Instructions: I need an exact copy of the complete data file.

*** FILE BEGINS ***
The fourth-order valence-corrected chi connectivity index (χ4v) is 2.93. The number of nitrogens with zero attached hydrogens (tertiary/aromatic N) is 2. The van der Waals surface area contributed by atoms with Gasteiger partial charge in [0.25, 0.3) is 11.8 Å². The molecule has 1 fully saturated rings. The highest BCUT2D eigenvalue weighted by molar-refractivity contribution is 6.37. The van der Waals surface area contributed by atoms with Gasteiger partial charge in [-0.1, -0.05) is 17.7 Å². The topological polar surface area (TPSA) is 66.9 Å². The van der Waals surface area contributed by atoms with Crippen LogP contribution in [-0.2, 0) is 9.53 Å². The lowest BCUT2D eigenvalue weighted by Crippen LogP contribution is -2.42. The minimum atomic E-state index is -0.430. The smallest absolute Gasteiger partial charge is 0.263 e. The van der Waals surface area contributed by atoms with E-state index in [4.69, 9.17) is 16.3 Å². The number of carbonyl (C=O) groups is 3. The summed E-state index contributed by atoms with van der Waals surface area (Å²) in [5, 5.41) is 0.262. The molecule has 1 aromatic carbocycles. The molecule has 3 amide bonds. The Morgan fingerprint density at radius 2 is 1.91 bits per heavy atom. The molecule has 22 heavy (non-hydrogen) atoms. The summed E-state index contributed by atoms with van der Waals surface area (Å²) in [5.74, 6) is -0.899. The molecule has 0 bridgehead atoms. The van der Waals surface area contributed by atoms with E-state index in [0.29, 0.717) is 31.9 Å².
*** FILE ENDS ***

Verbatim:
The fourth-order valence-corrected chi connectivity index (χ4v) is 2.93. The number of nitrogens with zero attached hydrogens (tertiary/aromatic N) is 2. The van der Waals surface area contributed by atoms with Gasteiger partial charge in [0.25, 0.3) is 11.8 Å². The molecule has 1 fully saturated rings. The highest BCUT2D eigenvalue weighted by molar-refractivity contribution is 6.37. The van der Waals surface area contributed by atoms with Gasteiger partial charge in [-0.1, -0.05) is 17.7 Å². The topological polar surface area (TPSA) is 66.9 Å². The van der Waals surface area contributed by atoms with Crippen LogP contribution in [-0.2, 0) is 9.53 Å². The lowest BCUT2D eigenvalue weighted by Crippen LogP contribution is -2.42. The minimum atomic E-state index is -0.430. The smallest absolute Gasteiger partial charge is 0.263 e. The van der Waals surface area contributed by atoms with E-state index in [4.69, 9.17) is 16.3 Å². The number of carbonyl (C=O) groups is 3. The summed E-state index contributed by atoms with van der Waals surface area (Å²) in [5, 5.41) is 0.262. The molecule has 1 aromatic carbocycles. The molecule has 3 amide bonds. The Morgan fingerprint density at radius 2 is 1.91 bits per heavy atom. The molecule has 22 heavy (non-hydrogen) atoms. The summed E-state index contributed by atoms with van der Waals surface area (Å²) in [5.74, 6) is -0.899. The molecule has 0 bridgehead atoms. The van der Waals surface area contributed by atoms with E-state index in [0.29, 0.717) is 31.9 Å².